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What’s Your Post- Recession Strategy?

Originally published: 07.01.10 by Ron Smith

Stick with good practices to take advantage of rebounding markets. 

The economy is improving. We still have a ways to go, but clearly there is positive movement. Consumer confidence is up, and folks are beginning to buy items they put off buying during the past two or three years.

The Gross National Product index has improved significantly. The stock market, although still showing its volatility, continues to improve as companies report profits, and investors become more confident. The housing market — both existing and new homes —is gaining momentum (assited by the federal government’s first-time buyer program).

Now — finally — companies are hiring, and people are returning to work. It is particularly interesting and certainly enlightening to see that some of the companies that moved operations offshore years ago are returning work to the U.S.

Two of the many reasons are because suppliers are more reliable and stable here, and U.S. workers produce a high-quality product. In this more positive climate, it’s time to ask a challenging question: What initiatives did you take to combat the recession, and — just as important — how will those initiatives affect your ongoing management decisions as the economy improves?

First, we need to recognize that the recession had and still is having a significantly negative impact on contractors that perform both residential and commercial new construction. They have really had it tough.

Contractors in the residential retail market have certainly fared better. And, they were affected to varying degrees in different parts of the country. Some of these contractors took a hit; others were affected but not as seriously; and other contractors have reported good results the past couple of years, particularly in 2009 and into 2010. How did you address the recession in your company? Here are some of the things that I did as a contractor and that I have seen others do during difficult economic times:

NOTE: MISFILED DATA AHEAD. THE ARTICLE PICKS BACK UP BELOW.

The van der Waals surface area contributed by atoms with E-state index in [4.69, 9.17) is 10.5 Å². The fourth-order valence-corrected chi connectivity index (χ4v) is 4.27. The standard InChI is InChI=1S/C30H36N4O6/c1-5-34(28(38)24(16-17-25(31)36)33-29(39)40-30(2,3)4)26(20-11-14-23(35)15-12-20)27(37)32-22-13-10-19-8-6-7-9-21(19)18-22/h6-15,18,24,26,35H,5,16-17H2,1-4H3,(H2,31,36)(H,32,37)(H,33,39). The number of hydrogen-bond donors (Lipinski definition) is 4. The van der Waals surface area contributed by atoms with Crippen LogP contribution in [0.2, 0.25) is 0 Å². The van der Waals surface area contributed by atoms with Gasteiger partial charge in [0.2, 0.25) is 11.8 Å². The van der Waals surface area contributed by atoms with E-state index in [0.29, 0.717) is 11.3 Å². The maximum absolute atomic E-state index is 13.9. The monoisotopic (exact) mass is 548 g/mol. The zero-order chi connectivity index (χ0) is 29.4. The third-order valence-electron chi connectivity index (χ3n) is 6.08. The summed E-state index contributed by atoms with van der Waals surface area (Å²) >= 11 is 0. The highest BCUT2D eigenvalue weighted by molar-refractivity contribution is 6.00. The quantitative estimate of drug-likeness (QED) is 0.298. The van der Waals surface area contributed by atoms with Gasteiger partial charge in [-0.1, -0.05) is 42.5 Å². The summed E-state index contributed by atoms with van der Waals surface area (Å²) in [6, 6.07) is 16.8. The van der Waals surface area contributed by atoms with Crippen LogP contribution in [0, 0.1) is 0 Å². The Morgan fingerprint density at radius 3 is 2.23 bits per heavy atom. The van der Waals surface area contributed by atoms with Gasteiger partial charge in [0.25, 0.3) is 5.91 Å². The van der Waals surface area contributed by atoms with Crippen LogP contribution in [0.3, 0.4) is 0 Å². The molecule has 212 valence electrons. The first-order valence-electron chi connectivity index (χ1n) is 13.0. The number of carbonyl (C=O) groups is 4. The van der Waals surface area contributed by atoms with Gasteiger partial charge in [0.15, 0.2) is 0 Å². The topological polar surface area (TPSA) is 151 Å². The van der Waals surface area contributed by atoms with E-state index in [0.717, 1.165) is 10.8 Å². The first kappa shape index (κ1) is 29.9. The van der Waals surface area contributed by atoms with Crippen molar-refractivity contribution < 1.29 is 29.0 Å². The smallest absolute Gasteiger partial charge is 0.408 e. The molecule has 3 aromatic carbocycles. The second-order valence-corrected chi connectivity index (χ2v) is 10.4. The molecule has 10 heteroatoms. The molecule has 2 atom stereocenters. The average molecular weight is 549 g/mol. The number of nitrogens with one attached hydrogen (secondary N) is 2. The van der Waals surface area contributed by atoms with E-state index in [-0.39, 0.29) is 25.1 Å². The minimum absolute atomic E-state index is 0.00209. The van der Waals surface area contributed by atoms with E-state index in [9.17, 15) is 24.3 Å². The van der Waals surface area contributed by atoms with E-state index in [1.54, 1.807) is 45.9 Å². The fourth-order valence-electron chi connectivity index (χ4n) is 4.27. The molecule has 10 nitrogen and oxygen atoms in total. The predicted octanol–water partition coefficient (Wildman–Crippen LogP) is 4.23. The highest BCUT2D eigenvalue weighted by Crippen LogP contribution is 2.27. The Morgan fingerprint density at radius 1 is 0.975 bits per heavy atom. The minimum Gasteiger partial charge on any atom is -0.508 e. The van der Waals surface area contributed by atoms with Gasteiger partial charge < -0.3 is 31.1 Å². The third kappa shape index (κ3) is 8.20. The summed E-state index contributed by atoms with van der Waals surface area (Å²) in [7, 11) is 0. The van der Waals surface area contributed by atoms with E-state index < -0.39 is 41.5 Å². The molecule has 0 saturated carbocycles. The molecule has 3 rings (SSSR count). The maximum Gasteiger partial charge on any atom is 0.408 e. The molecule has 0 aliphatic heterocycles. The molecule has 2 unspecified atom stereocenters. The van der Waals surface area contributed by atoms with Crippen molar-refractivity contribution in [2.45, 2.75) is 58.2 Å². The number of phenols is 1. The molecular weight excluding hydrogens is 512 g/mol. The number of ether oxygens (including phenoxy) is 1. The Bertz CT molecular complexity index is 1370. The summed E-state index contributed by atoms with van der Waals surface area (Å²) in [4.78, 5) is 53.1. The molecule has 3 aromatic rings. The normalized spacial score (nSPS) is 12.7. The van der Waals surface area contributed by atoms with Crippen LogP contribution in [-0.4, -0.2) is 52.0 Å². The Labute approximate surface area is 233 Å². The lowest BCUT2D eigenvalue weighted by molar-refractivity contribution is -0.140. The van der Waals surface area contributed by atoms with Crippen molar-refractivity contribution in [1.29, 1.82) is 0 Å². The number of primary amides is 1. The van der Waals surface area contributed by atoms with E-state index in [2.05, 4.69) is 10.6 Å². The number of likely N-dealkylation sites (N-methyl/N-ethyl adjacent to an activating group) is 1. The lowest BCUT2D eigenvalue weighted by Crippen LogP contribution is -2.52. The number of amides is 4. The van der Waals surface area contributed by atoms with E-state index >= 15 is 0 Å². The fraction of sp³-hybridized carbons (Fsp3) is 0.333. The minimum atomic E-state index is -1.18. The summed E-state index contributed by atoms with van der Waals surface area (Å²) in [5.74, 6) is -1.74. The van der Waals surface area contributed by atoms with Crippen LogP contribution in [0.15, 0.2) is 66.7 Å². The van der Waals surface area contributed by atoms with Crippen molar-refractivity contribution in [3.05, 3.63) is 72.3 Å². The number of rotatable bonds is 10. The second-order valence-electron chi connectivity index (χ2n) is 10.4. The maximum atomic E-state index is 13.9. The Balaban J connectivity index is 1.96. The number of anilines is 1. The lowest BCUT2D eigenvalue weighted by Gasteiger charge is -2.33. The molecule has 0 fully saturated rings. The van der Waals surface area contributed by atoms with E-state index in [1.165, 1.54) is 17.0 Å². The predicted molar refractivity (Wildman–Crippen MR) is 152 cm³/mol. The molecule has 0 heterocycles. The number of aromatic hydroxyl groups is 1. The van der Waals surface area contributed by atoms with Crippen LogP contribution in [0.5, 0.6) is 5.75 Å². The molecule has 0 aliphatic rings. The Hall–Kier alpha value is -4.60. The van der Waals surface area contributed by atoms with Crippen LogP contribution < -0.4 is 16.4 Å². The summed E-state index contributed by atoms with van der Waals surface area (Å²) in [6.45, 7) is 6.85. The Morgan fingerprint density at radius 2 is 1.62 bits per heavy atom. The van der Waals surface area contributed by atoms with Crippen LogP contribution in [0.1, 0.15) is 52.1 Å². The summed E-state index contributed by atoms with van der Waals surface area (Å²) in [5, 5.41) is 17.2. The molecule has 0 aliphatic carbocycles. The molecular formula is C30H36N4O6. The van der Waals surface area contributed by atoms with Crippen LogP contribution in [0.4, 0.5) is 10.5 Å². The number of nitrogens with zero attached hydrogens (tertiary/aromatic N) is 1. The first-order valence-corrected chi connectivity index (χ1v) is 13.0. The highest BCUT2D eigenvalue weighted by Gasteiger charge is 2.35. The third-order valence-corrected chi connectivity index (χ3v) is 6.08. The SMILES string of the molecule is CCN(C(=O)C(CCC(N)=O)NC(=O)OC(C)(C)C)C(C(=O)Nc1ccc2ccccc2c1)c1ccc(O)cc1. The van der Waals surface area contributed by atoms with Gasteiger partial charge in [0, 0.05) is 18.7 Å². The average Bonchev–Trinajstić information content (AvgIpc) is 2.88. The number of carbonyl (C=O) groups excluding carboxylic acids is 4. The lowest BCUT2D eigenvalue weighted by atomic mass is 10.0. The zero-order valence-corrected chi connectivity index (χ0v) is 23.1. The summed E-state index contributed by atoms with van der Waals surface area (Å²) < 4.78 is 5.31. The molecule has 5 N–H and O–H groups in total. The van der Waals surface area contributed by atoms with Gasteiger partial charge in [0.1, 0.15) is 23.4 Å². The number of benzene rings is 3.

• Did you discharge the mediocre and less-than-mediocre coworkers and retain those coworkers who contributed to your past success?
  • Did you carefully review all of your overhead expenses and reduce or eliminate the less-than-necessary ones?
  • While reducing or eliminating your overhead expenses, did you continue marketing? As a contractor I learned that if I continued to market, we always came out of a recession with an improved share of the market.
  • Did you examine your portfolio of products and services and consider adding more, recognizing that the additions will increase revenue whether added to equipment replacement jobs or sold as individual accessory items? 
  • Did you review all of your pricing to identify where it was possible to implement increases, even if the increases were minimal?
  • Did you develop and implement any new processes that made your company more efficient? Or improve customer service? Or add to your coworkers’ job satisfaction?
  • Did you take steps to improve the productivity of your installers, and service and maintenance technicians, contributing to increased profits and possibly a reduction of the work force?
  • Did you challenge your coworkers to work as a team and make the best out of the economic situation?
  • Did you make certain that your presence was seen throughout the entire company and take the time to engage in conversations with coworkers?
  • Did you frequently report to your coworkers, keeping them informed of how the company was doing as well as providing inspiration?
  • Did you concentrate on special care for your valuable service agreement customer base, and — very importantly — did you really focus on growing your service agreement customer base?
  • Did you set measurable goals and carefully track the results? If you implemented all or most of those initiatives, congratulations!

Now here is the big question: Why not manage your company in that manner as the economy improves? Why let those initiatives slowly disappear? Imagine how successful you could be as sales opportunities increase if you practice the same management style.

Ron Smith is a well-known authority in the hvacr business with more than 45 years of experience as a contractor, franchisor, consolidator, and consultant. He is the author of HVAC Spells Wealth and HVAC Light Commercial Service Agreements.

About Ron Smith

Ron Smith


Ron Smith is a well-known authority in the HVACR business with more than 50 years of experience as a contractor, franchisor, consolidator, and consultant. He is the author of HVAC Spells Wealth, More and New HVAC Spells Wealth and HVAC Light Commercial Service Agreements.

Contact Ron at 615-791-8474 or visit

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